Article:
Thucydides, History of the Peloponnesian War

LCL 108: 120-121

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Thucydides

5τρέψητε. δρῷμεν δ᾿ ἂν ἄδικον οὐδὲν οὔτε πρὸς θεῶν τῶν ὁρκίων οὔτε πρὸς ἀνθρώπων τῶν αἰσθανομένων· λύουσι γὰρ σπονδὰς οὐχ οἱ δι᾿ ἐρημίαν ἄλλοις προσιόντες, ἀλλ᾿ οἱ μὴ βοηθοῦντες οἷς ἂν 6ξυνομόσωσιν. βουλομένων δὲ ὑμῶν προθύμων εἶναι μενοῦμεν· οὔτε γὰρ ὅσια ἂν ποιοῖμεν μεταβαλλόμενοι οὔτε ξυνηθεστέρους ἂν ἄλλους εὕροιμεν. 7πρὸς τάδε βουλεύεσθε εὖ καὶ τὴν Πελοπόννησον πειρᾶσθε μὴ ἐλάσσω ἐξηγεῖσθαι ἢ οἱ πατέρες ὑμῖν παρέδοσαν.”

LXXII. Τοιαῦτα μὲν οἱ Κορινθιοι εἶπον. τῶν δὲ Ἀθηναίων ἔτυχε γὰρ πρεσβεία πρότερον ἐν τῇ Λακεδαίμονι περὶ ἄλλων παροῦσα, καὶ ὡς ᾔσθοντο τῶν λόγων, ἔδοξεν αὐτοῖς παριτητέα ἐς τοὺς Λακεδαιμονίους εἶναι, τῶν μὲν ἐγκλημάτων πέρι μηδὲν ἀπολογησομένους, ὧν αἱ πόλεις ἐνεκάλουν, δηλῶσαι δὲ περὶ τοῦ παντὸς ὡς οὐ ταχέως αὐτοῖς βουλευτέον εἴη, ἀλλ᾿ ἐν πλέονι σκεπτέον. καὶ ἅμα τὴν σφετέραν πόλιν ἐβούλοντο σημῆναι ὅση εἴη δύναμιν, καὶ ὑπόμνησιν ποιήσασθαι τοῖς τε πρεσβυτέροις ὧν ᾔδεσαν καὶ τοῖς νεωτέροις ἐξήγησιν ὧν ἄπειροι ἦσαν, νομίζοντες μᾶλλον ἂν αὐτοὺς ἐκ τῶν λόγων πρὸς τὸ ἡσυχάζειν τραπέσθαι 2ἢ πρὸς τὸ πολεμεῖν. προσελθόντες οὖν τοῖς Λακεδαιμονίοις ἔφασαν βούλεσθαι καὶ αὐτοὶ ἐς τὸ πλῆθος αὐτῶν εἰπεῖν, εἴ τι μὴ ἀποκωλύοι. οἱ δὲ ἐκέλευόν τε παριέναι, καὶ παρελθόντες οἱ Ἀθηναῖοι ἔλεγον τοιάδε.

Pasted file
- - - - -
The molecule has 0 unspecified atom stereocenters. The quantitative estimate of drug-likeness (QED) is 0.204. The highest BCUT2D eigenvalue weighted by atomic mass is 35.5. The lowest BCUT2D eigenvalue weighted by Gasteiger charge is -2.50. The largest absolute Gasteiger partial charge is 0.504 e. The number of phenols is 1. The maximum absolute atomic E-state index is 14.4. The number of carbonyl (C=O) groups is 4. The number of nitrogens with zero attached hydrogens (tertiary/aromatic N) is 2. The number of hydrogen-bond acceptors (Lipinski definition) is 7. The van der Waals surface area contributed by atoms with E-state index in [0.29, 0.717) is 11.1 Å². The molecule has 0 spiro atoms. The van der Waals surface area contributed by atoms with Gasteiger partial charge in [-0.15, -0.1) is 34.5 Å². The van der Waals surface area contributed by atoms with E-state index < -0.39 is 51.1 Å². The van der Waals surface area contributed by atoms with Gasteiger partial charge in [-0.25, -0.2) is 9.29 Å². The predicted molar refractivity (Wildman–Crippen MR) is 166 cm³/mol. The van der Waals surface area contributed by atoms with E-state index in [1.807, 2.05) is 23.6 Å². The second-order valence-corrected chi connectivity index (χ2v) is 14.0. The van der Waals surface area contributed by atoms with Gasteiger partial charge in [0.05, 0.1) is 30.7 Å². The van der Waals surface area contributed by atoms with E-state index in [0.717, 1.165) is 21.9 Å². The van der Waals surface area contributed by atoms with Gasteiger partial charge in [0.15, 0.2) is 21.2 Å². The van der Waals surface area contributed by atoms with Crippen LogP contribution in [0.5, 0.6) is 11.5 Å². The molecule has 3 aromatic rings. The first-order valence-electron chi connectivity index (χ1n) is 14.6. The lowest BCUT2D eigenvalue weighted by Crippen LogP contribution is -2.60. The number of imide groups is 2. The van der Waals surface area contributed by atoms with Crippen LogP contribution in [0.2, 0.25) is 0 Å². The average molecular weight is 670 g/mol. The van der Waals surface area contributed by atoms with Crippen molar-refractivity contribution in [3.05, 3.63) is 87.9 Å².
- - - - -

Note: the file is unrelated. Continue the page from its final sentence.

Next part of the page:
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Book I

alliance. If we took such a course we should be committing no wrong either in the sight of the gods we have sworn by or of men of understanding; for treaties are broken not by those who when left unsupported join others, but by those who fail to succour allies they have sworn to aid. But if you mean to be zealous allies we will stay; for in that case we should be guilty of impiety if we changed our friends, nor should we find others more congenial. In view of these things, be well advised, and make it your endeavour that the Peloponnesian league shall be no weaker under your leadership than when you inherited it from your fathers.”

LXXII. Thus spoke the Corinthians. But there happened to be present at Lacedaemon an embassy of the Athenians that had come on other business, and when they heard the various speeches they deemed it advisable to appear before the Lacedaemonians, not indeed to make any defence on the charges brought by the cities, but to make clear with regard to the whole question at issue that the Lacedaemonians should not decide it hastily but should take more time to consider it. At the same time they wished to show how great was the power of their own city, reminding the older men of what they already knew, and recounting to the younger things of which they were ignorant, in the belief that under the influence of their arguments the Lacedaemonians would be inclined to peace rather than war. Accordingly they approached the Lacedaemonians and said that they also wished, if there was nothing to hinder, to address their assembly. The Lacedaemonians invited them to present themselves, and the Athenians came forward and spoke as follows:

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DOI: 10.4159/DLCL.thucydides-history_peloponnesian_war.1919